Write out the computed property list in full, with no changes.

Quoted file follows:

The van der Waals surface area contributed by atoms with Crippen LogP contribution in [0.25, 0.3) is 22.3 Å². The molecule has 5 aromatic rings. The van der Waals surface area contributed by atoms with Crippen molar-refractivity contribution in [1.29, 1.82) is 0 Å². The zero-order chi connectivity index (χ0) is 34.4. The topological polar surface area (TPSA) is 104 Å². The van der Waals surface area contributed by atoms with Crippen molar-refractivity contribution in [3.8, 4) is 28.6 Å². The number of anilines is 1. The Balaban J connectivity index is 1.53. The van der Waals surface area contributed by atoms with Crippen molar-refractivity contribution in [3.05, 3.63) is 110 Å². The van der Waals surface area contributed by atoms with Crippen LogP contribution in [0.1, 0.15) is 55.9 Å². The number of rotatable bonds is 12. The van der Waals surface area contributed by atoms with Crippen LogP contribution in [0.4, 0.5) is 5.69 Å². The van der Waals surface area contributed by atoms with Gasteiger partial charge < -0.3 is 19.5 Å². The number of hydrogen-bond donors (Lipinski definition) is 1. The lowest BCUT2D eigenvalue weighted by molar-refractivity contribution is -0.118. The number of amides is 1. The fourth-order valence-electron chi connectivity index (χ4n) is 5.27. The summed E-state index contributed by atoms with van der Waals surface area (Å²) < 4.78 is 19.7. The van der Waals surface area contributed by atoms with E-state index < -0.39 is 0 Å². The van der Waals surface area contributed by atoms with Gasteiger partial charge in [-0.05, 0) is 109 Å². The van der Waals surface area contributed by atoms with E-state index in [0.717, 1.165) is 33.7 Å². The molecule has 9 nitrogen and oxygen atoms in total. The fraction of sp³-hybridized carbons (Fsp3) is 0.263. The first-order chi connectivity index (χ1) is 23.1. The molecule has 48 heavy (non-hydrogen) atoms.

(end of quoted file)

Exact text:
The van der Waals surface area contributed by atoms with Crippen LogP contribution in [0.25, 0.3) is 22.3 Å². The molecule has 5 aromatic rings. The van der Waals surface area contributed by atoms with Crippen molar-refractivity contribution in [1.29, 1.82) is 0 Å². The zero-order chi connectivity index (χ0) is 34.4. The topological polar surface area (TPSA) is 104 Å². The van der Waals surface area contributed by atoms with Crippen molar-refractivity contribution in [3.8, 4) is 28.6 Å². The number of anilines is 1. The Balaban J connectivity index is 1.53. The van der Waals surface area contributed by atoms with Crippen molar-refractivity contribution in [3.05, 3.63) is 110 Å². The van der Waals surface area contributed by atoms with Crippen LogP contribution in [0.1, 0.15) is 55.9 Å². The number of rotatable bonds is 12. The van der Waals surface area contributed by atoms with Crippen LogP contribution in [0.4, 0.5) is 5.69 Å². The van der Waals surface area contributed by atoms with Gasteiger partial charge < -0.3 is 19.5 Å². The number of hydrogen-bond donors (Lipinski definition) is 1. The lowest BCUT2D eigenvalue weighted by molar-refractivity contribution is -0.118. The number of amides is 1. The fourth-order valence-electron chi connectivity index (χ4n) is 5.27. The summed E-state index contributed by atoms with van der Waals surface area (Å²) < 4.78 is 19.7. The van der Waals surface area contributed by atoms with E-state index < -0.39 is 0 Å². The van der Waals surface area contributed by atoms with Gasteiger partial charge in [-0.05, 0) is 109 Å². The van der Waals surface area contributed by atoms with E-state index in [0.717, 1.165) is 33.7 Å². The molecule has 9 nitrogen and oxygen atoms in total. The fraction of sp³-hybridized carbons (Fsp3) is 0.263. The first-order chi connectivity index (χ1) is 23.1. The molecule has 48 heavy (non-hydrogen) atoms.